Before I slung my backpack over my shoulder and embarked on a life of full-time travel, I obsessively flipped through my passport at every opportunity to admire the few stamps I had, dreaming that one day it would full of marks and visas from all over the world.
Well guess what? Dreams come true, folks. Two weeks ago I landed in Hanoi and realized that I only had one empty page left after getting my new Vietnam visa and stamp. I smiled with pride at my nearly-full passport. It felt good!
Sure, I knew when I headed to my next country, I’d need more pages. But I wasn’t worried – I’d done my research before I left. I knew that it was as simple as going to the embassy in Hanoi, applying for new pages, paying a fee and having them added right then and there. I had a couple days there to get it done.
But to my horror, when I went to make an appointment at the Hanoi Embassy online, this was plastered on the site: The U.S. Department of State will no longer add visa pages into U.S. passports beginning January 1, 2016. If you need more visa pages while abroad, you have to apply for an new passport.
Yikes! This isn’t great news for travelers on the move – obviously a new passport takes time. I was annoyed with myself for not doing it in Guatemala in December, but how could I know the law was changing? I went to the Embassy and discussed my options with the staff. If you’re in a similar situation, I suggest you do the same, because it varies by country. Here is what you’ll likely be offered:
Option #1: The embassy gives you an emergency passport, good for up to one year and only for essential travel – enough to get you back to the States to apply for a proper passport. (Not a valid option for me.)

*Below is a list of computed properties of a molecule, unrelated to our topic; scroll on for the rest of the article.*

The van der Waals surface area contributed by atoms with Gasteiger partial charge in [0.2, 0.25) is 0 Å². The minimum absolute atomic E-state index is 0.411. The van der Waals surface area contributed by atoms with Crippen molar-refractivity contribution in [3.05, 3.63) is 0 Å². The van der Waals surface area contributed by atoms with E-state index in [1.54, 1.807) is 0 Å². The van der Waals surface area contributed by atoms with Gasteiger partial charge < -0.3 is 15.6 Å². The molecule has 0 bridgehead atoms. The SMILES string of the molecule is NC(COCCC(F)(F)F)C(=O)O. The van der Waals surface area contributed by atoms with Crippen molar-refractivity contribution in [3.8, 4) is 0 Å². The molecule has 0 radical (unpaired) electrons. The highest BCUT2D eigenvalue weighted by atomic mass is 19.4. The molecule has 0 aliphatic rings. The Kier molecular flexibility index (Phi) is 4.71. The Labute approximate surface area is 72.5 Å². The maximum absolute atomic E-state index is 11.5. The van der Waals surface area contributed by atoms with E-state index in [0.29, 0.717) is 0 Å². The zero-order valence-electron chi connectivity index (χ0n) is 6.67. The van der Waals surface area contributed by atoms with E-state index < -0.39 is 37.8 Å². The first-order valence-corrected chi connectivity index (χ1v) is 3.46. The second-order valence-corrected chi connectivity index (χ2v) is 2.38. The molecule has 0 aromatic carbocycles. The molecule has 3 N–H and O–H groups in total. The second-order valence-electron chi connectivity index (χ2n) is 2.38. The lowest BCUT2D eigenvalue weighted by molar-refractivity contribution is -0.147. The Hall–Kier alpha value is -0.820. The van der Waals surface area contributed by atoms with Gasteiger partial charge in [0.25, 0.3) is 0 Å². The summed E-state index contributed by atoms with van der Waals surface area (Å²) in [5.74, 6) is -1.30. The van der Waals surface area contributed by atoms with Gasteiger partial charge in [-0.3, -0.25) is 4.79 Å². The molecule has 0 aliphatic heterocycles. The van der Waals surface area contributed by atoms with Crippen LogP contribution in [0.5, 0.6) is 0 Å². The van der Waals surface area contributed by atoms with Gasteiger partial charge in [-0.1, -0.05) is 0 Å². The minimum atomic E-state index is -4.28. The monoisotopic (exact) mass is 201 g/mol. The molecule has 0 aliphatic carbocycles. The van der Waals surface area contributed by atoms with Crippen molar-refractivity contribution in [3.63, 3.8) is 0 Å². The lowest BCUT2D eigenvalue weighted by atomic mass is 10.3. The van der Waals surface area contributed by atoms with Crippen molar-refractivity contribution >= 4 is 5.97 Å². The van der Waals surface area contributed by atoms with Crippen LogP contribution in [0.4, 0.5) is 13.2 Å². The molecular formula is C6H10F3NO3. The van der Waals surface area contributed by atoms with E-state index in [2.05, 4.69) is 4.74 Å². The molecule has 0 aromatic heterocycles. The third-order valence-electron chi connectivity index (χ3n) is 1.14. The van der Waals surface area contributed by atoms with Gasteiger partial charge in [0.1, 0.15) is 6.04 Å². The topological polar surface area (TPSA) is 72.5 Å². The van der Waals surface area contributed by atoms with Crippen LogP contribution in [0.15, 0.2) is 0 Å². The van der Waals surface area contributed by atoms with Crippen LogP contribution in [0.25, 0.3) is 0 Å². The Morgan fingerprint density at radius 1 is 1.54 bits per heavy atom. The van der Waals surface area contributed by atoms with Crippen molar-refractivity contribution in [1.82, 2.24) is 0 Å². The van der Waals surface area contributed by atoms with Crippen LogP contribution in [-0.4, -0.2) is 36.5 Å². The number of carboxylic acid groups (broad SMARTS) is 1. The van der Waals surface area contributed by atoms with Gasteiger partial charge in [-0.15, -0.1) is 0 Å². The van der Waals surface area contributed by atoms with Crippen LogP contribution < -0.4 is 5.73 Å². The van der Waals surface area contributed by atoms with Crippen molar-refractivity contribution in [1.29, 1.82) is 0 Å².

Option #2: Apply for a new passport and wait for it to arrive, which can take as little as a week or as long as a month, depending on the country. The Hanoi office quoted me 7 to 10 days, but when I emailed the US embassy in Bali, my next stop, just to see how long it would take there (if I was able to get into the country with only one empty page), and they quoted me 3-4 weeks.
The application process is the same as it is at home, and you can opt for a bigger 52 page book if you plan to do a lot of international travel over the next 10 years. Costs are the same too – $110 for the new book. I begrudgingly filled out the forms, got new photos taken (my hair looked awesome after being a motorcycle taxi) and handed over the cash.
If you are in the same predicament, I do have good news: You may be able to get your new passport abroad much quicker than you would in the States. I got my new 52-page book in 7 days and only paid the base cost of $110. That quick turnaround would have cost a fortune back home. It appears that passports for US citizens abroad get priority in the production line! So if you’re needing a new passport soon (within a year) and you’re heading abroad for a chunk of time, it may be worth it to get a new one at an embassy versus waiting the standard 6 weeks in the States (without paying for it to be expedited).
The sad part was I had to throw my travel plans out the window. I’d been planning to head down the coast to Ho Chi Minh, where my ticket out of the country was from. Luckily, I hadn’t booked much, and I switched some things up to loop back to Hanoi to pick up my new passport when it was ready. I was bummed to be missing out on the south of the country, but it’s worth it knowing I’ll be able to enter Indonesia and the rest of my planned destinations with plenty of free pages.
And obviously, there’s a geeky twinge of excitement because I’ve got a brand-spankin-new passport to fill with stamps!